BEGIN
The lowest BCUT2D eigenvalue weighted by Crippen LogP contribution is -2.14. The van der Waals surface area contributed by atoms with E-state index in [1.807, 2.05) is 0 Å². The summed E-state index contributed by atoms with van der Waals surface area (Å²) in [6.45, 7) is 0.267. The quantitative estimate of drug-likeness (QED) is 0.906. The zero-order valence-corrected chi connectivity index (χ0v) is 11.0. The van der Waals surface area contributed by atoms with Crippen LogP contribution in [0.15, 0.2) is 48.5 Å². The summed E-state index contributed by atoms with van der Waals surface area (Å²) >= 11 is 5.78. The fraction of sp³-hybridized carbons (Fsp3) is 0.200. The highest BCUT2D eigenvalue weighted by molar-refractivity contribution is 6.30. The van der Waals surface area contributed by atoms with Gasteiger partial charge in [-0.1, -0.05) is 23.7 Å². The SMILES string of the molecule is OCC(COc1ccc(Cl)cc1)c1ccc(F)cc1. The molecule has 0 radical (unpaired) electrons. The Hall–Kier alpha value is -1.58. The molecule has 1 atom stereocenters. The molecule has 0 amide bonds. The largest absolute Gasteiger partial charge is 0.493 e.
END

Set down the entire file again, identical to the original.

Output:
The lowest BCUT2D eigenvalue weighted by Crippen LogP contribution is -2.14. The van der Waals surface area contributed by atoms with E-state index in [1.807, 2.05) is 0 Å². The summed E-state index contributed by atoms with van der Waals surface area (Å²) in [6.45, 7) is 0.267. The quantitative estimate of drug-likeness (QED) is 0.906. The zero-order valence-corrected chi connectivity index (χ0v) is 11.0. The van der Waals surface area contributed by atoms with Crippen LogP contribution in [0.15, 0.2) is 48.5 Å². The summed E-state index contributed by atoms with van der Waals surface area (Å²) >= 11 is 5.78. The fraction of sp³-hybridized carbons (Fsp3) is 0.200. The highest BCUT2D eigenvalue weighted by molar-refractivity contribution is 6.30. The van der Waals surface area contributed by atoms with Gasteiger partial charge in [-0.1, -0.05) is 23.7 Å². The SMILES string of the molecule is OCC(COc1ccc(Cl)cc1)c1ccc(F)cc1. The molecule has 0 radical (unpaired) electrons. The Hall–Kier alpha value is -1.58. The molecule has 1 atom stereocenters. The molecule has 0 amide bonds. The largest absolute Gasteiger partial charge is 0.493 e.